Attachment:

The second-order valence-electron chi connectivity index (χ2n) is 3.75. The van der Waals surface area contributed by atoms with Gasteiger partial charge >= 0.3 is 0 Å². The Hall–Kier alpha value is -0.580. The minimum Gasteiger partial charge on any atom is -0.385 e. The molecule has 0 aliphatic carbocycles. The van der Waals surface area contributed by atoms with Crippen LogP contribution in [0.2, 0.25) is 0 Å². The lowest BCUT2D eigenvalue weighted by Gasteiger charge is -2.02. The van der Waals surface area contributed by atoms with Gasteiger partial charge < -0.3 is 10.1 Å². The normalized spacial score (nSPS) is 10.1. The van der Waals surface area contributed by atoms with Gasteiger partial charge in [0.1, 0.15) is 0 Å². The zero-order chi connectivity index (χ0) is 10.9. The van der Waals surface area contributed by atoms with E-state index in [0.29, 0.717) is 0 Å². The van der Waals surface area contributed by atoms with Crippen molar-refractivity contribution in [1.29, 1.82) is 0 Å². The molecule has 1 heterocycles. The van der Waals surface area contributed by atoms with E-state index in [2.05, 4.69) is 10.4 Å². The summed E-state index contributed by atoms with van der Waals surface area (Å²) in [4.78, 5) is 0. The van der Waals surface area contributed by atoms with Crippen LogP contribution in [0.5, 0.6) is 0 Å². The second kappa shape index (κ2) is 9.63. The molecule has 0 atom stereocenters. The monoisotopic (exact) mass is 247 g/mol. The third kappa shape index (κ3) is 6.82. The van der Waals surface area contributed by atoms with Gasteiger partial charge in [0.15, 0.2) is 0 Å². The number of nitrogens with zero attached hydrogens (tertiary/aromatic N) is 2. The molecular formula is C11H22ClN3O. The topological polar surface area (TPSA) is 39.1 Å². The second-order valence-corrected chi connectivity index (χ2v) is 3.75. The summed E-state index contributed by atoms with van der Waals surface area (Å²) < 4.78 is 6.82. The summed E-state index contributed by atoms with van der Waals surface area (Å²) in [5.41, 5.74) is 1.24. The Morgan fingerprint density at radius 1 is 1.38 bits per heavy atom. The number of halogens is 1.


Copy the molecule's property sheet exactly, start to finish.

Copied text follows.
The second-order valence-electron chi connectivity index (χ2n) is 3.75. The van der Waals surface area contributed by atoms with Gasteiger partial charge >= 0.3 is 0 Å². The Hall–Kier alpha value is -0.580. The minimum Gasteiger partial charge on any atom is -0.385 e. The molecule has 0 aliphatic carbocycles. The van der Waals surface area contributed by atoms with Crippen LogP contribution in [0.2, 0.25) is 0 Å². The lowest BCUT2D eigenvalue weighted by Gasteiger charge is -2.02. The van der Waals surface area contributed by atoms with Gasteiger partial charge < -0.3 is 10.1 Å². The normalized spacial score (nSPS) is 10.1. The van der Waals surface area contributed by atoms with Gasteiger partial charge in [0.1, 0.15) is 0 Å². The zero-order chi connectivity index (χ0) is 10.9. The van der Waals surface area contributed by atoms with E-state index in [0.29, 0.717) is 0 Å². The van der Waals surface area contributed by atoms with Crippen molar-refractivity contribution in [1.29, 1.82) is 0 Å². The molecule has 1 heterocycles. The van der Waals surface area contributed by atoms with E-state index in [2.05, 4.69) is 10.4 Å². The summed E-state index contributed by atoms with van der Waals surface area (Å²) in [4.78, 5) is 0. The van der Waals surface area contributed by atoms with Crippen LogP contribution in [0.5, 0.6) is 0 Å². The second kappa shape index (κ2) is 9.63. The molecule has 0 atom stereocenters. The monoisotopic (exact) mass is 247 g/mol. The third kappa shape index (κ3) is 6.82. The van der Waals surface area contributed by atoms with Gasteiger partial charge in [0.15, 0.2) is 0 Å². The number of nitrogens with zero attached hydrogens (tertiary/aromatic N) is 2. The molecular formula is C11H22ClN3O. The topological polar surface area (TPSA) is 39.1 Å². The second-order valence-corrected chi connectivity index (χ2v) is 3.75. The summed E-state index contributed by atoms with van der Waals surface area (Å²) < 4.78 is 6.82. The summed E-state index contributed by atoms with van der Waals surface area (Å²) in [5.41, 5.74) is 1.24. The Morgan fingerprint density at radius 1 is 1.38 bits per heavy atom. The number of halogens is 1.